As a side effect of my having gotten used to Twitter’s infinite scroll, I’ve gotten far less inclined to check the position of the scroll-bar “thumb” to see how far through the page I am… except on the kinds of pages that I expect to not have infinite scroll. For example, an article or story has a natural end, and it just makes sense for a calendar to be paginated.

But blogs? Or search results? Or anything that doesn’t have a natural break-point in it? There’s no reason why these things should require me to find the “load more” link. And there’s really no reason why that link should load stuff in a whole new page. Dynamic pagination with URL parameters like “?skip=40″ was always a kind of awkward idea; it’s just that there didn’t used to be anything better. But now there is.

Right? I mean, that really is the case, isn’t it? I don’t just think so because one of the sites I use every day has retrained the way I think… right?

Originally published at Coyote Tracks. You can comment here or there.

kai_mactane: (Default)
2011-06-26 01:39 pm

Some Helpful Tips for Recruiters

I received a phone call at work this past week, while I was in the middle of debugging some complicated JavaScript. Usually, my desk phone shows the internal extension that’s calling me; this time, it showed a series of asterisks. Intrigued and confused, I picked it up… and discovered it was a recruiter calling me. Apparently a row of asterisks must be how this phone indicates “Caller ID blocked”. (Now I know.)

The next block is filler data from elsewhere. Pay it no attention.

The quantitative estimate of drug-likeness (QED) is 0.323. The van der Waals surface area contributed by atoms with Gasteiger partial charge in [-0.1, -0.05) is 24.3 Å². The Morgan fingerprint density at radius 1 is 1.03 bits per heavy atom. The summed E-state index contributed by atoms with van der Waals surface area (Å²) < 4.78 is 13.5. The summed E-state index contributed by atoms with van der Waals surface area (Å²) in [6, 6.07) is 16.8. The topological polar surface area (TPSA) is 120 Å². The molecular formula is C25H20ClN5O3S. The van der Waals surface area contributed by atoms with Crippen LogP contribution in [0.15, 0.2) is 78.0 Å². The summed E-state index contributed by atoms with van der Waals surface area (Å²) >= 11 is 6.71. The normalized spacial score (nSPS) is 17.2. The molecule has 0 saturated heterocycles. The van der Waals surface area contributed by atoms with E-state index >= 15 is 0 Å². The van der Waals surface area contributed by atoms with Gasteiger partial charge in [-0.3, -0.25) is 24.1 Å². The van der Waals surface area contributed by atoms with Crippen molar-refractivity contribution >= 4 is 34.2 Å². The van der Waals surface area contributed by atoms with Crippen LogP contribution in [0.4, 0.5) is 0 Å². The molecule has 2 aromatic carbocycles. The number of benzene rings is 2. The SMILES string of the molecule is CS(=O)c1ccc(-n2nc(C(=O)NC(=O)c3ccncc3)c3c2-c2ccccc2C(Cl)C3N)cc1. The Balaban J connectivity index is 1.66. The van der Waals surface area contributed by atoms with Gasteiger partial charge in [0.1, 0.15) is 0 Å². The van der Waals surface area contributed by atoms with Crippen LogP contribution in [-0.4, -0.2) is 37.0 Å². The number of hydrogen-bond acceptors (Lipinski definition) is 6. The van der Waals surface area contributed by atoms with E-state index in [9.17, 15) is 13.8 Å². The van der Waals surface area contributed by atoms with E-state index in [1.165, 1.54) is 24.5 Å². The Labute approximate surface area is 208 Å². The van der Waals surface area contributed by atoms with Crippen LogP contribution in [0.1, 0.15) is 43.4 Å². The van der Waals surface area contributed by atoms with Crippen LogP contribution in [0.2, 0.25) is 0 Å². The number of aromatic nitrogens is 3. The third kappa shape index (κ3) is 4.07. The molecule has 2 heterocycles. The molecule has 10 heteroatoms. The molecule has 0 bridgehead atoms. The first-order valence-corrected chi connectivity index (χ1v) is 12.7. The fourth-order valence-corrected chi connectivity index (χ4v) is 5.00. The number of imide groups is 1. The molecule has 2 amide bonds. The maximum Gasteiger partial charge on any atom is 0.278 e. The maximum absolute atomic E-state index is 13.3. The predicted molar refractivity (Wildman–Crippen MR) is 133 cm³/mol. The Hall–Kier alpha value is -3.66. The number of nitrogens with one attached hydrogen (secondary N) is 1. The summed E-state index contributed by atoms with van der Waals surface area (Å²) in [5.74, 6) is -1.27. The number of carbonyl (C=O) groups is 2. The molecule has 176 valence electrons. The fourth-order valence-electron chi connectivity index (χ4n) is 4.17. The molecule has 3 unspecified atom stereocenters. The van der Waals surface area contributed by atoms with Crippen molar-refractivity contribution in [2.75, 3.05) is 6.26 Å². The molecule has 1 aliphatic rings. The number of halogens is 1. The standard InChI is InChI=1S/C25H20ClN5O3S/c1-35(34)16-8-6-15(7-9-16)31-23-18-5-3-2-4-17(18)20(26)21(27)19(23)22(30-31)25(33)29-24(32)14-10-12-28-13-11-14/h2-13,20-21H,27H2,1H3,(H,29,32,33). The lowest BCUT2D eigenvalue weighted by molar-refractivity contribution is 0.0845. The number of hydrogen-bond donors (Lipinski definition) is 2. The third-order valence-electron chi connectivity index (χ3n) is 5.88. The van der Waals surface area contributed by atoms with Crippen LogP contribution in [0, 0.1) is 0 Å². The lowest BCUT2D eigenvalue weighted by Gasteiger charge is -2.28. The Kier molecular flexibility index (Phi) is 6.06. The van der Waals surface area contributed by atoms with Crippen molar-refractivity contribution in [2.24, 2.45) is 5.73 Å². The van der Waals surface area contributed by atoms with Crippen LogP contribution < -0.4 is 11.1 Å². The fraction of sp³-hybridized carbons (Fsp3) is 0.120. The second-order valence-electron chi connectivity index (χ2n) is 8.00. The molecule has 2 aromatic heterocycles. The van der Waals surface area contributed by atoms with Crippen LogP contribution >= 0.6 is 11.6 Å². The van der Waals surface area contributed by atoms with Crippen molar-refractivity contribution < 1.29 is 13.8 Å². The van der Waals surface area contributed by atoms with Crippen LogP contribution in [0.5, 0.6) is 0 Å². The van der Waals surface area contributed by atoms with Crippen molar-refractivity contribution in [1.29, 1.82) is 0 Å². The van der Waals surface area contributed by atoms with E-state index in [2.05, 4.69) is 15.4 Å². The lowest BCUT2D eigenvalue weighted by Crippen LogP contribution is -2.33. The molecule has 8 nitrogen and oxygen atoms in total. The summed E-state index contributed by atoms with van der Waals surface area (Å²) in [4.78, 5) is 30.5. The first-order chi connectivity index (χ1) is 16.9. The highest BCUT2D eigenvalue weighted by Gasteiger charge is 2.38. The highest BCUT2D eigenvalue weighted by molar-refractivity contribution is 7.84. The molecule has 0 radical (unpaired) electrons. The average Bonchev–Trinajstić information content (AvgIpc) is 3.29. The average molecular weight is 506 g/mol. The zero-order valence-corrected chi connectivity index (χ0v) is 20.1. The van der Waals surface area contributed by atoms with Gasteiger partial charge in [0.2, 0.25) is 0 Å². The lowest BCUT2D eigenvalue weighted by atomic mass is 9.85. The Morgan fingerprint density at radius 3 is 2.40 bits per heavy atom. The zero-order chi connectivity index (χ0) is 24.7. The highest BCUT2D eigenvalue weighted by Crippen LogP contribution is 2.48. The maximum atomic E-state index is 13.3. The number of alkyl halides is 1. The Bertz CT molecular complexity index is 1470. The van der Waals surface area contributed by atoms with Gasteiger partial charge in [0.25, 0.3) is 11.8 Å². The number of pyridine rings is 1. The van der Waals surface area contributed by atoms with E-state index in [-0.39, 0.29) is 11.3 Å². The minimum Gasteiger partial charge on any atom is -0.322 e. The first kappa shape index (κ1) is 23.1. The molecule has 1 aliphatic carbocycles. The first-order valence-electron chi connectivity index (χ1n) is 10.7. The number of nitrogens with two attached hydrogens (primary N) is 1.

The next morning at 7:53, I got a call at home from a number that didn’t report any name. I always let those go to voice-mail. I heard another recruiter leave a message, including “it’s eleven o’clock”.

Two different recruiters in two days, making such elementary mistakes? I’ve been working on this article on the back burner for a couple of years, but it’s obviously time I finished it up and posted it.

Never Call a Prospect At Work

And I really do mean, never. You don’t know if your prospect’s current employer monitors calls. You don’t know if your prospect has already told their employer that they’re looking for other opportunities — but it’s safest to assume that they haven’t, because it is definitely not safe for an employee to tell their employer that. Especially in “at-will employment” states (like California), where an employer can terminate an employee at any time, for any reason or none at all, there’s an all-too-real possibility that the employer will just fire the worker immediately. (I’m not saying this would be a smart thing for the employer to do. And I’m not saying the likelihood is high. But it does exist, and it’s too much risk for the employee to take.)

Telling your employer that you’re looking for a new job can get you canned, posthaste. Having your employer find out from some third party that you’re looking for a new job can also get you canned. You know what’s the one thing that would be even worse than getting fired for being on the job market before you can find a new job?

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Originally published at Coyote Tracks. You can comment here or there.

kai_mactane: (Default)
2011-06-12 03:14 pm
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My Favorite Firefox Extensions That You Haven’t Heard About

Before you comment or email me asking how I could have left out AdBlock Plus, FlashBlock, NoScript, Firebug, or Chris Pederick’s Web Developer Toolbar: Please re-read the last five words of this post’s title. If it’s a well-known extension, it’s off-limits for this post. This is about extensions that very few people have heard of, but that more people should have heard of, because they’re so useful.

I’ve tested and made sure that all of these extensions work with Firefox 4.

NextPlease!